By DAVID MYTON

Academic leaders in Australia are usually recruited and promoted without a full assessment of their interpersonal skills and strategic and operational competence according to a paper in the NTEU’s latest Australian Universities’ Review.

And current university recruitment and promotion procedures have not yet found a way to adequately select for leadership experience and potential, say University of Queensland’s Andrew P Bradley, Tim Grice and Neil Paulsen in Promoting leadership in Australian universities.

Academics value and desire an “enabling form of leadership”, they say, but many believe they are constrained by overly bureaucratic administrators and managers “who lack the necessary interpersonal and strategic analysis skills to lead their academic colleagues”.

There is also “limited consensus” on what constitutes effective academic leadership.

The authors note there is evidence that “shared or distributed leadership” may best suit universities in which admin tasks are delegated to non-academic staff, while academic leaders focus on advancing academic values and goals.

This filters out bureaucratic demands so that academics “are able to pursue teaching and research, while also developing the requisite skills to enable strategic leadership and operational effectiveness”.

However, this model is not common in academic institutions, they say, with universities instead tending to adopt a “blended” view of university leadership within which it is difficult to distinguish between leadership and management roles.

“As a consequence academic leaders appear to be primarily focused on organisational management, as reinforced by hierarchical top-down management structures.”

Recent research suggests that “whether by choice or circumstance”, heads of department and other senior academic leaders tend to engage in institutional management roles with the result that they do not have the time, resources or authority to engage with and influence academic work.

The authors note that within Australia “distinctive and diverse promotion and performance management systems have developed” but that promotions are still typically decided by a combination of staff and/or central committees based on a written application, referee reports, and interviews.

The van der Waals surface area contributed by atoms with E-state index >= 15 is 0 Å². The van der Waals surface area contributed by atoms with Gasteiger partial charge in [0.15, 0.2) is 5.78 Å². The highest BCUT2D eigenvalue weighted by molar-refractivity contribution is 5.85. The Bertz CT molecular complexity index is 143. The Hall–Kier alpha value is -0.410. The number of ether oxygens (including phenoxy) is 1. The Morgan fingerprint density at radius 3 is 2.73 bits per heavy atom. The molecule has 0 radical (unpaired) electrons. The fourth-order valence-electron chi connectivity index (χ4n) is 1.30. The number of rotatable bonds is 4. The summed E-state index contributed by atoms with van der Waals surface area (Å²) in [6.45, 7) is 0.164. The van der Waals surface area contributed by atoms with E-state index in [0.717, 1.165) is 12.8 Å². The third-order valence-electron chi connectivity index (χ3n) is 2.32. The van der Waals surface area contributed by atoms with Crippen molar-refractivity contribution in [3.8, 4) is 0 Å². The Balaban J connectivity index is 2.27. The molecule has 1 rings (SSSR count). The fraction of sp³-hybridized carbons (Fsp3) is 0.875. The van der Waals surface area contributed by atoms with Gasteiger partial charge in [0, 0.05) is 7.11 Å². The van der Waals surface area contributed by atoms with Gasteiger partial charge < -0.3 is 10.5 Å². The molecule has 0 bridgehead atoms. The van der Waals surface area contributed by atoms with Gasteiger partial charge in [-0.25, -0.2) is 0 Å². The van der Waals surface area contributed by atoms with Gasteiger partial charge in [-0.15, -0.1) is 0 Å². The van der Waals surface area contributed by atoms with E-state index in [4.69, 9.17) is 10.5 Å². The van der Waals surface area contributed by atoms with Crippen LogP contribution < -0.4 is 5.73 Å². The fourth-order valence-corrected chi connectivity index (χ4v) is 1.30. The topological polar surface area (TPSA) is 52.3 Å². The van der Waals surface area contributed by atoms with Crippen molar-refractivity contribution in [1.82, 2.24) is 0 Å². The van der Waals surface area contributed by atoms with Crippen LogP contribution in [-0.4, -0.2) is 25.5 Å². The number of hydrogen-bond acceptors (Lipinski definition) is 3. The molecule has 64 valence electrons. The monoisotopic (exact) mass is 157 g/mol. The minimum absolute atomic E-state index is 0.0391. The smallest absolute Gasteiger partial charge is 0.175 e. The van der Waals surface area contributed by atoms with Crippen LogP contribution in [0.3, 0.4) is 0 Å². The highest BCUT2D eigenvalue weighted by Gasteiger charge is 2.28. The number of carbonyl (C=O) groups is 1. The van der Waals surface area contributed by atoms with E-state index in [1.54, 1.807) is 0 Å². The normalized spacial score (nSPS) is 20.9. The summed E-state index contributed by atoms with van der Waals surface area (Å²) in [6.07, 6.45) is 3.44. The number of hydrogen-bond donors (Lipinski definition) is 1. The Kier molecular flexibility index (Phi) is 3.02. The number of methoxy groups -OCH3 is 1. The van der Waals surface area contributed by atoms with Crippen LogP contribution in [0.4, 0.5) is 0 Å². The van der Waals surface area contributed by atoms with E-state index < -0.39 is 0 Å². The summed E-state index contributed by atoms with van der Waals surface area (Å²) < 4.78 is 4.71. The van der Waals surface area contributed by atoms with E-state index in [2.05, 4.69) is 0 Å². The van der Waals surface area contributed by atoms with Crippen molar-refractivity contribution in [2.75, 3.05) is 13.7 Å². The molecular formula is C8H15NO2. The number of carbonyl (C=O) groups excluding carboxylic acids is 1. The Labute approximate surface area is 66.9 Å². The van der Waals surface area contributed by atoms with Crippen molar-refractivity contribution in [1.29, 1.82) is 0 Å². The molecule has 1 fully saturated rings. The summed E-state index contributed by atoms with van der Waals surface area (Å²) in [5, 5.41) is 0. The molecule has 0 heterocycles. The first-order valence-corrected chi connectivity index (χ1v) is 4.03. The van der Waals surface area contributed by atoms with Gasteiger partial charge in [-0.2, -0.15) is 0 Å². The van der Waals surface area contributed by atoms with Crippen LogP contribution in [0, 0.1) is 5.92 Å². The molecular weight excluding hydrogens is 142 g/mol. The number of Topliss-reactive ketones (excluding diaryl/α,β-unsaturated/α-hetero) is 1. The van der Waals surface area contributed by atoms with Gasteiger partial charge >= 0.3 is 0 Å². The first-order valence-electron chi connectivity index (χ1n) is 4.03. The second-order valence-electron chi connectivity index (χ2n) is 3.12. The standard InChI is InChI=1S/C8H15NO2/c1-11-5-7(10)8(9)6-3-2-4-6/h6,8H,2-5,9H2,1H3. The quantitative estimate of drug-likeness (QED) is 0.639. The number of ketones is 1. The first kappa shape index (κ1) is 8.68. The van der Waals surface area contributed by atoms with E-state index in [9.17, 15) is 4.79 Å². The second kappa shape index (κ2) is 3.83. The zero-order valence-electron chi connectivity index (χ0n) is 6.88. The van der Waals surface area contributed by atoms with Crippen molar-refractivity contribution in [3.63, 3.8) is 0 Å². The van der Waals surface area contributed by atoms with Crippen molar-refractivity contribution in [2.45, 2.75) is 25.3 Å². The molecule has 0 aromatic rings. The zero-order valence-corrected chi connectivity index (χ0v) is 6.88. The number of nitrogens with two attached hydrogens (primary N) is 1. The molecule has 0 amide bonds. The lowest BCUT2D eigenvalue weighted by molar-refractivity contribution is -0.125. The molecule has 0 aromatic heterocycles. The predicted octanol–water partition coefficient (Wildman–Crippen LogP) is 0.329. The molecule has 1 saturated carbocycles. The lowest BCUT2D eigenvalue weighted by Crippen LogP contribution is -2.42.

In practice, they say, universities often have a strong bias towards leadership in discipline-specific research when making decisions about academic recruitment and promotion even though “leadership roles in universities require a broad range of knowledge and skills” around finance, academic policies, communication and emotional intelligence.

It seems clear, they write, that current university recruitment and promotion procedures have not yet found a way to adequately select for leadership experience and potential.

Current practice tends to prioritise and reward technical achievements within an individual’s discipline, based on their research and teaching outcomes, as a surrogate for leadership.

In the short term, they say, this can be ameliorated with on-the-job leadership training and mentoring while in the longer term universities need to develop a much stronger emphasis on leadership development.

Universities should have explicit processes to acknowledge and reward effective leaders through their recruitment and promotion procedures, without sacrificing the special qualities that differentiate academic environments from other sectors.

The desired outcome, they say, is to promote university leaders who are seen to be leading more than they manage, constructing supportive environments in which their autonomous staff produce desirable, high quality outcomes, and in which intellectual authority and collegiality are preserved.